NSDR/Yoga Nidra for recovery

I have been trying to find information on NSDR/Yoga Nidra and how it relates to recovery. It seems to be a well accepted remedy for poor sleep in regards to mental performance but what about athletic performance? We all know by now sleep is the pillar of recovery, it is when we sleep that we rebuild and repair, when the adaptations we seek take place. It can be tough though to get ample, high quality sleep and it is therefor the limiter for many of use striving to be as fast as possible. So what can we do?

Naps are a classic way to supplement sleep, but they don’t work for me, I don’t have anywhere to nap at work, I have trouble falling asleep and typically wake up groggy if I do successfully nap. When I heard of NSDR and how it mimics slow-wave sleep, the phase of sleep most responsible for repair, I decided to try it.

I’ve been doing 15 minute sessions most days in the early afternoon for about 8 weeks now and I love it. I often get sleepy around 2:00 and a quick Yoga Nidra revives me and allows me to have more productive afternoons. I am now curious what knowledge is out there on supporting training and enhancing our ability to realize sought after adaptations so I am reaching out to the TR community to see what others have discovered.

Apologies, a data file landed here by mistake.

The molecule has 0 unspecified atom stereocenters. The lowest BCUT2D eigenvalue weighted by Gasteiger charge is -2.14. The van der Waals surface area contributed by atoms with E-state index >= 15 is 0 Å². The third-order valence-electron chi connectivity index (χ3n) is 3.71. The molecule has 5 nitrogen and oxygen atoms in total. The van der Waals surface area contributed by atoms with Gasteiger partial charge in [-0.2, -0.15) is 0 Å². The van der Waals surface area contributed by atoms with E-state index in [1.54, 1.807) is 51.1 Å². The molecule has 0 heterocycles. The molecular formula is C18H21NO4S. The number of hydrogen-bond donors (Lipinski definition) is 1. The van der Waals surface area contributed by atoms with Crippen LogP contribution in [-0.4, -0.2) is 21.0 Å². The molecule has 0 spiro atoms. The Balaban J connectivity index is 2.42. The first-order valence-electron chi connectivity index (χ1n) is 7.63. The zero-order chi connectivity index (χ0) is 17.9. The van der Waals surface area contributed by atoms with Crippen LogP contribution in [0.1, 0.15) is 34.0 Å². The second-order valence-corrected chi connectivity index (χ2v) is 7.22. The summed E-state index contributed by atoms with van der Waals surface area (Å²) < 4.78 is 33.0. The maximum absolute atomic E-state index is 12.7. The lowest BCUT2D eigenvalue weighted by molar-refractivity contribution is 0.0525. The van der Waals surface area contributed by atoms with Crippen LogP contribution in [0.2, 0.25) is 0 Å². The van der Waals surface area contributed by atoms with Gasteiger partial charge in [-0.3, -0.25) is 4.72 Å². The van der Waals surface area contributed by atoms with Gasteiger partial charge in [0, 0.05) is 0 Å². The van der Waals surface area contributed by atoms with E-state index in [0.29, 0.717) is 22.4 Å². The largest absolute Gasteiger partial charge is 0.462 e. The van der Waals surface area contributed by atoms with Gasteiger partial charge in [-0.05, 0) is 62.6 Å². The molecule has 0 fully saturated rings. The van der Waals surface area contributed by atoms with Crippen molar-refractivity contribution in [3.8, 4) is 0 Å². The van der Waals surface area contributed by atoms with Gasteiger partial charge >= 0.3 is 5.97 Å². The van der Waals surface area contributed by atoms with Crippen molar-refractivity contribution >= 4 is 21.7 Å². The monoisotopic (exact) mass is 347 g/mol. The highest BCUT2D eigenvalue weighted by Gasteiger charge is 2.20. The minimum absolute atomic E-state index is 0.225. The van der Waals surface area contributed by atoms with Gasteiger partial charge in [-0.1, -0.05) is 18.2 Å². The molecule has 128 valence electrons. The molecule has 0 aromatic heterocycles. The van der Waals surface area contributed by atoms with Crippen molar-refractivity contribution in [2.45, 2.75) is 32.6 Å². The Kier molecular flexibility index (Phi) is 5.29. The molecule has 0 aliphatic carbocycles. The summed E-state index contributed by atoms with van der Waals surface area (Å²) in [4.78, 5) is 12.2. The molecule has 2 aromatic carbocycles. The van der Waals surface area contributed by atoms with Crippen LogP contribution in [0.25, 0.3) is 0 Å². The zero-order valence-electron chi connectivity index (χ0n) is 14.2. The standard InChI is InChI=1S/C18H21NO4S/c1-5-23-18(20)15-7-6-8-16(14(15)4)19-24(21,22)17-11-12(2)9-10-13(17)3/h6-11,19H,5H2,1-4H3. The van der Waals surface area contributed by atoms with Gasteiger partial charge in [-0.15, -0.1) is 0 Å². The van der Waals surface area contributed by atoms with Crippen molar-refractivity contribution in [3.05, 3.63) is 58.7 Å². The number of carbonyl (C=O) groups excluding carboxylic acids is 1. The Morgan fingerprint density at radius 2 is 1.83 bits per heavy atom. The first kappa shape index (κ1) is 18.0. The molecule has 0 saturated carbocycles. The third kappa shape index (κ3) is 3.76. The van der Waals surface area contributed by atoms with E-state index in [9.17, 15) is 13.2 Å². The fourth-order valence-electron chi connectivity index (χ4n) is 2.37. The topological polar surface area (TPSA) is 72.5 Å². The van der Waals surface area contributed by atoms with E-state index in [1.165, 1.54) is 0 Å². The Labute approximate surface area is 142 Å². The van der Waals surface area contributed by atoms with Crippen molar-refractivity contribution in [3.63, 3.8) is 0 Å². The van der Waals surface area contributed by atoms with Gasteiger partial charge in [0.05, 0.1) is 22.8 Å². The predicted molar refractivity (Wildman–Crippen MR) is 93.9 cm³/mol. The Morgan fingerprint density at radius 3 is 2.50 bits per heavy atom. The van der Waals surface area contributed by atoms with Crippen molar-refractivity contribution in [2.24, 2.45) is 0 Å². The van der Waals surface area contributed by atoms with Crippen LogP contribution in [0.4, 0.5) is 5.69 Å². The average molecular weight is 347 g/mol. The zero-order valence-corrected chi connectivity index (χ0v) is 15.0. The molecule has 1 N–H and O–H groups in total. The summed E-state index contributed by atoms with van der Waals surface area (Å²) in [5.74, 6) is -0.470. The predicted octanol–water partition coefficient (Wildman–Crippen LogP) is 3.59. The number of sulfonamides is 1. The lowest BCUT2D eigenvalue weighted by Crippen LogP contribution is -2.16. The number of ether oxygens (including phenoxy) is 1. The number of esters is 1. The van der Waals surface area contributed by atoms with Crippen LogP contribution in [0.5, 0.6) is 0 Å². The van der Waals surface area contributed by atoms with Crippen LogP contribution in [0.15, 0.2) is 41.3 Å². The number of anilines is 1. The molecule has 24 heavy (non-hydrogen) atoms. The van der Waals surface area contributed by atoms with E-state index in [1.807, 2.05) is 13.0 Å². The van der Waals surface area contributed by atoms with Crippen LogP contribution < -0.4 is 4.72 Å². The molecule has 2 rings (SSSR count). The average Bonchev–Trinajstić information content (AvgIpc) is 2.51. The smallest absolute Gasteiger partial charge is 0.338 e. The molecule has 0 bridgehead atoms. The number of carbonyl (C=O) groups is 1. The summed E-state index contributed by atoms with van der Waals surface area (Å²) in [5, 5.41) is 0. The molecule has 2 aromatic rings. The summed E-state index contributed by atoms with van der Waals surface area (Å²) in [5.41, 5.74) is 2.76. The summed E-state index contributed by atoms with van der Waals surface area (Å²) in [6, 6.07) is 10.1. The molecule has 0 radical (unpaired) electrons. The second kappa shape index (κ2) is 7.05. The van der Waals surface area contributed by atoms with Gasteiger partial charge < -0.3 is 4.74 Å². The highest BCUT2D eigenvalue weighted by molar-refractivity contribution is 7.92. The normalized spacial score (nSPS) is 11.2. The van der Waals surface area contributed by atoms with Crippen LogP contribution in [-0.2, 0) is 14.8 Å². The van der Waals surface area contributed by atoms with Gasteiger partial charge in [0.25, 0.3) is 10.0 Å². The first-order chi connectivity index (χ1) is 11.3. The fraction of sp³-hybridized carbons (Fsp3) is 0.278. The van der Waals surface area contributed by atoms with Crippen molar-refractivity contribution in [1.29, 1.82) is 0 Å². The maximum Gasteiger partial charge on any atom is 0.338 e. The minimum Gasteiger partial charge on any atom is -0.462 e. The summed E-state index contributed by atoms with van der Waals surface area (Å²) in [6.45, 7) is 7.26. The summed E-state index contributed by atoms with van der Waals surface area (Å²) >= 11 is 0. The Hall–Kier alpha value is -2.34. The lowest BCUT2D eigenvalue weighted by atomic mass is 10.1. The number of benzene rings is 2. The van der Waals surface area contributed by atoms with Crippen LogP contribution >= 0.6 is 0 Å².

You probably know this, but Andrew Huberman is a big fan of NSDR, and has mentioned it on his podcast a number of times. But generally as it pertains to focus, sleep, etc. Some mentions / examples here:

Yeah, Huberman was where I discovered this practice. I guess I’m wondering how NSDR compares to napping.

If it helps improve sleep quality, it’s a win, but are there also benefits not be gained during the practice like increased HGH production? I’ve heard NSDR discussed from a working persons perspective I just haven’t heard it from an athlete’s perspective.

I’ve just gotten into listening to Huberman but I still take stuff like this with a grain of salt, curious if anyone else has experience as well.

My wife was trained and taught iRest yoga Nidra for several years. This style was developed by Dr Richard Miller for vets with PTSD. It has grown over time and now covers a wide range of needs. I always felt better after on of her classes. https://www.irest.org/

This is more or less what I’m investigating.


This is what I was looking for.